The thermal recovery of heavy oil and bitumen from cool reservoirs via the injection of steam and hot fluids results in geochemical systems that are far from equilibrium. As a result, mineral and other solid grains in the reservoir may react with the injected fluid. These reactions often result in the dissolution of preexisting minerals and the formation of new ones. The types of minerals that form and their distribution in the reservoir may significantly impact reservoir quality, even to the point of blocking production.
If such deleterious phenomena occur, they can be irreversible. Consequently, it is prudent, when exploiting reservoirs with certain types of lithologies, to try and predict whether or not such formation damage is likely to occur. Computer simulations are the main tool for making such predictions.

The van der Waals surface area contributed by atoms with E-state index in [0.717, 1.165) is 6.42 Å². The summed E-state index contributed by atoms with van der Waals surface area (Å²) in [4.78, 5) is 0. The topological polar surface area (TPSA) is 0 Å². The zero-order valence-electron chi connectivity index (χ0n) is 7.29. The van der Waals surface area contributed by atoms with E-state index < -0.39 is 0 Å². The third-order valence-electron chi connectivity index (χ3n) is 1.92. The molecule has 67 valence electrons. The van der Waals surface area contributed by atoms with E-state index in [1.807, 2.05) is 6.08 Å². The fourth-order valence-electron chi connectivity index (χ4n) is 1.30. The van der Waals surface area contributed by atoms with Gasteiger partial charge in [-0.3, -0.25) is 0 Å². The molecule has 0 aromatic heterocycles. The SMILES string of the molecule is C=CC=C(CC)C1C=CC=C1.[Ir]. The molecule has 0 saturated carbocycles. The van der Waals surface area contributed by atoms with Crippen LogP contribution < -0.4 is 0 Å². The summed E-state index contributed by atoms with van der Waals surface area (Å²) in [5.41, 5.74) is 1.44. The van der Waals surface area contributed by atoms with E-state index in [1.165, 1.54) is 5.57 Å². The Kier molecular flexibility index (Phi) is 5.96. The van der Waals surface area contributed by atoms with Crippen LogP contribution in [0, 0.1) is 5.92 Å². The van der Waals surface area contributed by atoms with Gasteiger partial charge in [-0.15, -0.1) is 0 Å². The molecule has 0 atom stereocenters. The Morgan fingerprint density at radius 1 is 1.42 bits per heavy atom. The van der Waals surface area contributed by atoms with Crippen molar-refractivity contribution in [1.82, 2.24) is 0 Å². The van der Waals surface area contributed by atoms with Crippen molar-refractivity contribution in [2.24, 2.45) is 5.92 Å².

This paper is intended to acquaint the reader with the basic type of analysis that can be done using a coupled flow/reaction geochemical computer code such as REACTRAN. Two basic reservoir types are used as examples, a carbonate reservoir and an immature sandstone reservoir. Two somewhat different lithologies for each reservoir type are used in the examples.
The examples show that different kinds of formation damage may take place. These include porosity gain that may lead to collapse, the formation of mineral fines from precipitation that may lead to fines migration problems, and the formation of clays and clay-like minerals that may occlude permeability.